“Filing articles of impeachment would be unprecedented in the history of the Senate — it’s that simple,” said Sen. Mitch McConnell of Kentucky, the minority leader.

Mr. McConnell did not mention that he had voted in favor of an unsuccessful Republican effort in 2021 to reject a second impeachment proceeding against former President Donald J. Trump over the January 6 attack on the Capitol before the Senate holds a trial.

Republican senators were outraged by Mr. Schumer’s maneuvers. Some have accused him of degrading the institution of the Senate and the Constitution itself. Others have knocked on their offices calling for the trial to be postponed for two weeks, until next month or even after the November election. They accused Mr. Mayorkas of lying to Congress and obstructing Republican investigations.

Sen. Mike Lee of Utah, visibly frustrated, rushed into the room to try to strategize with his fellow Republicans.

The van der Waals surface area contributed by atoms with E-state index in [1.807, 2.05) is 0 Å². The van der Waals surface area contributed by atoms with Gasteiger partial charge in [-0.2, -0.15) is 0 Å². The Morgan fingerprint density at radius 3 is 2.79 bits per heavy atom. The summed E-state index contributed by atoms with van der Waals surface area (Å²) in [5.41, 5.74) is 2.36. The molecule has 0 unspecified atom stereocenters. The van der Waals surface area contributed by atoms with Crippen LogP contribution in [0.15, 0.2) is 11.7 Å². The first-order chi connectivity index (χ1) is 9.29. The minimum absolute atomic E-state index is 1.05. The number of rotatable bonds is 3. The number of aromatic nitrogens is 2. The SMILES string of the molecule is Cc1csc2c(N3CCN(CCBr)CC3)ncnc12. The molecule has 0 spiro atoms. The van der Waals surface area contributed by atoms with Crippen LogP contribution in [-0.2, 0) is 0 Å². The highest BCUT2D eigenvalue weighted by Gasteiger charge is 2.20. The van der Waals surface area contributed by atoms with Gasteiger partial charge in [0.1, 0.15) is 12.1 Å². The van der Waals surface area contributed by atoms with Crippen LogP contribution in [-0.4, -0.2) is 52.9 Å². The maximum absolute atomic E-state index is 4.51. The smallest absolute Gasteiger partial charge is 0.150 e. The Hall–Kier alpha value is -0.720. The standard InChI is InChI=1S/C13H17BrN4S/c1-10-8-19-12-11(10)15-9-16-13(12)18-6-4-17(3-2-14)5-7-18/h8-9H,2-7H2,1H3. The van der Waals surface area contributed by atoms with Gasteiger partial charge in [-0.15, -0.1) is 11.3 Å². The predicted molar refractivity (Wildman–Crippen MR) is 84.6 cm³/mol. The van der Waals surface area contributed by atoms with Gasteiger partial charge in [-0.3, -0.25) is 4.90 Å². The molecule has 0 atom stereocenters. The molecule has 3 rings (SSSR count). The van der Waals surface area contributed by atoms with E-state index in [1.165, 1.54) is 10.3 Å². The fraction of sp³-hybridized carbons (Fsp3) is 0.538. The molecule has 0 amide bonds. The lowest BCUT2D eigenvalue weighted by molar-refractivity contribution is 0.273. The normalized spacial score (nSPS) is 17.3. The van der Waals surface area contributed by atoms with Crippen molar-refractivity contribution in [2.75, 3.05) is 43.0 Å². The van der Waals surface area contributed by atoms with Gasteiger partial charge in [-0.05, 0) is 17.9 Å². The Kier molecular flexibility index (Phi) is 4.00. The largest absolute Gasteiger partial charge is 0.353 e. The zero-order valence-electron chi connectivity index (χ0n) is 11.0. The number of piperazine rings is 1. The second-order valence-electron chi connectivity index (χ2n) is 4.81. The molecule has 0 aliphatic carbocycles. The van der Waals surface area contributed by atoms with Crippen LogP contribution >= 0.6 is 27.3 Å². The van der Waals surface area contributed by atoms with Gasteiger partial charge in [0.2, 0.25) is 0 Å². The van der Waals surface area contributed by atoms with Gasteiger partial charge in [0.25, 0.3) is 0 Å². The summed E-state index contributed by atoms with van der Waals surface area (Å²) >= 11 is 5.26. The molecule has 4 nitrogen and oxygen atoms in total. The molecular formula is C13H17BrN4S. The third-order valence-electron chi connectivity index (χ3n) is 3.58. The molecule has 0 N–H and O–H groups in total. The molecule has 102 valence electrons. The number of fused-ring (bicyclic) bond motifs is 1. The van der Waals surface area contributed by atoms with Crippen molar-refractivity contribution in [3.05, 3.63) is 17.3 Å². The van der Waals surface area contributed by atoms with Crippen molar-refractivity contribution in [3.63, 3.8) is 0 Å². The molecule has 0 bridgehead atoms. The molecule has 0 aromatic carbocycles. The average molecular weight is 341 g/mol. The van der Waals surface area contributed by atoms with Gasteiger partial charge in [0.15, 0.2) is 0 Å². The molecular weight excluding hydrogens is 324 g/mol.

“Mayorkas and Biden’s policies have led to the worst border crisis in American history,” said Sen. John Thune of South Dakota, the second-ranking Republican in the House.

Mr. Mayorkas is the first sitting cabinet member in U.S. history to be impeached. William Belknap, the Secretary of War, was impeached in 1876, but he resigned just minutes before the scheduled vote.

Unlike Belknap, Mr. Mayorkas has never been accused of corruption or any crime other than pursuing immigration policies that Republicans oppose.

Democrats denounced Mr. Mayorkas’ impeachment as illegitimate and politicized. Legal experts have called the accusations against him baseless, arguing that the charges against him do not constitute impeachable offenses. But Republicans moved forward anyway, which was essentially an attempt to blame the secretary of state for President Biden’s immigration policies, which they say have fueled a wave of illegal migration.